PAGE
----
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Posted at 10:00 AM ET, 08/ 2/2010

Hailaceous: South Dakota hailstone breaks record

By Jason Samenow

* Increasing heat & humidity with chance of t'storms: Full Forecast *

Diameter-hail.jpg
Photograph of the hailstone that fell in Vivian, South Dakota July 23, 2010 - the largest on record in the U.S. Photo courtesy National Weather Service.

From the National Weather Service in Aberdeen, South Dakota:

During the late afternoon and early evening hours of 23 July 2010, thunderstorms developed over portions of central South Dakota. Several storms quickly became severe in an environment favorable for supercell thunderstorms. In particular, one very strong supercell thunderstorm moved southeastward across portions of Stanley, Jones, and Lyman counties. One of the hardest hit locations was the community of Vivian, South Dakota, where extremely large hail, destructive winds to 80 mph, and a brief tornado were reported.
A record setting hailstone was ultimately discovered in Vivian, measuring 8.0 inches in diameter, 18.625 inches in circumference, and weighing in at an amazing 1.9375 pounds!! This hailstone broke the previous United States hail size record for diameter (7.0 inches - 22 June 2003 in Aurora, NE) and weight (1.67 pounds - 3 September 1970 in Coffeyvile, KS). The Aurora, Nebraska hailstone will retain the record for circumference (18.75 inches).
The hailstone's official record dimensions were as of the time personnel from the NWS in Aberdeen first observed and measured it. The stone did shrink considerably (melting and sublimation) between impact and when it was first measured by NWS personnel due in part to a power outgage at the residence of the individual who found the stone. It should also be noted that many other stones with diameters exceeding 6 inches were also noted during the storm survey!

Read the full storm report at the National Weather Service, Aberdeen website.

By Jason Samenow  | August 2, 2010; 10:00 AM ET
Categories:  Thunderstorms, U.S. Weather  
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Comments

That is so amazing. SO HUGE!

Posted by: Camden-CapitalWeatherGang | August 2, 2010 11:19 AM | Report abuse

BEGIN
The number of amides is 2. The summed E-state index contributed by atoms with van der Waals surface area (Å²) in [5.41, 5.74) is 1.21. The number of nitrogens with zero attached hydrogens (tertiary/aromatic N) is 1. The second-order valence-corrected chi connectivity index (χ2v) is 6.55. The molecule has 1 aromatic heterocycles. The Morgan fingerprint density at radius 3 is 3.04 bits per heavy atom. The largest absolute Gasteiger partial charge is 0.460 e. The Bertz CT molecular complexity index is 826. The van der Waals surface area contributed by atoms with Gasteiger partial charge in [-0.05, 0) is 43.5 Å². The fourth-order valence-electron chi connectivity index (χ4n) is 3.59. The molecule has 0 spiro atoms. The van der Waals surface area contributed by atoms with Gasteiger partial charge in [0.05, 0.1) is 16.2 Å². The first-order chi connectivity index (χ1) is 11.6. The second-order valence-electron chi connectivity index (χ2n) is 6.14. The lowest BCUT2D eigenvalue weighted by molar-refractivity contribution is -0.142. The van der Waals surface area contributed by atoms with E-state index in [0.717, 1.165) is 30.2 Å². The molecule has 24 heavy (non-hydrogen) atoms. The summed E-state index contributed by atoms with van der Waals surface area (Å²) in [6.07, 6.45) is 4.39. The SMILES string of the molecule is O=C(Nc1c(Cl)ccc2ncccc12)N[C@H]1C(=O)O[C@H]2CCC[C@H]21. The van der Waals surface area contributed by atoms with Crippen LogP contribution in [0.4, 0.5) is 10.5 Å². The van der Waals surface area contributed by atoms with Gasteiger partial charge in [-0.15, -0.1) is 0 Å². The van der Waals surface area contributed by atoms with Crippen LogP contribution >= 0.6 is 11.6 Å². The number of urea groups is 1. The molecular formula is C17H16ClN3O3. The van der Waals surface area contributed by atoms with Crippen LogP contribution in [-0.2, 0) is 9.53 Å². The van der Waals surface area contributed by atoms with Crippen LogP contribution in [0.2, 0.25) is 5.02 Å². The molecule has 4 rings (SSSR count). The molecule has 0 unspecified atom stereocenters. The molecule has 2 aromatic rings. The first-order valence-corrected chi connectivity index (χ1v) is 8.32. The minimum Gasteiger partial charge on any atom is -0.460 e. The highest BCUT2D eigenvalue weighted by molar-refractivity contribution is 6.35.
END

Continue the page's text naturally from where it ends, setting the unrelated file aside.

What are those black flecks in it? They didn't just get there when the thing hit the ground, they attached way up in the clouds.

Posted by: blasmaic | August 2, 2010 11:50 AM | Report abuse

I was in this storm on vacation with the family. It was one of the scariest that I've ever been in.
Here are my picts of it:
http://www.facebook.com/album.php?aid=57894&id=1579803291&l=6f340f6eab

Posted by: bentoenail | August 2, 2010 11:52 AM | Report abuse

Relatives of mine got caught up in this: http://www.facebook.com/#!/photo.php?pid=31017922&id=1170150297&ref=album&fbid=1367503385534

No injuries. They huddled under a tree and held a backpack over their heads and that was just barely enough to escape unscathed.

Posted by: maralenenok | August 2, 2010 1:14 PM | Report abuse

This record seems to have literally bounced around the Great Plains over the years.

It was held for many years by Potter, NE, then successively by Coffeyville, KS, Aurora, NE, and now Vivian, SD. I'm wondering whether other locations worldwide also have recorded hailstone records for comparison.

One place to check on would be sub-Himalayan North India, parts of Pakistan and Bangladesh. This area has the deadliest hailstorms and is second to the Great Plains in tornado occurrence worldwide. One reason for the deadliness of the hailstorms there relates to the fact that population density is high in many areas, the folks are poor and housing is rather flimsy. The northern Indian subcontinent is aalso in the shadow of a large mountain range, the Himalayas, creating conditions similar to those in the Great Plains.

Posted by: Bombo47jea | August 2, 2010 1:58 PM | Report abuse

The comments to this entry are closed.

 
 
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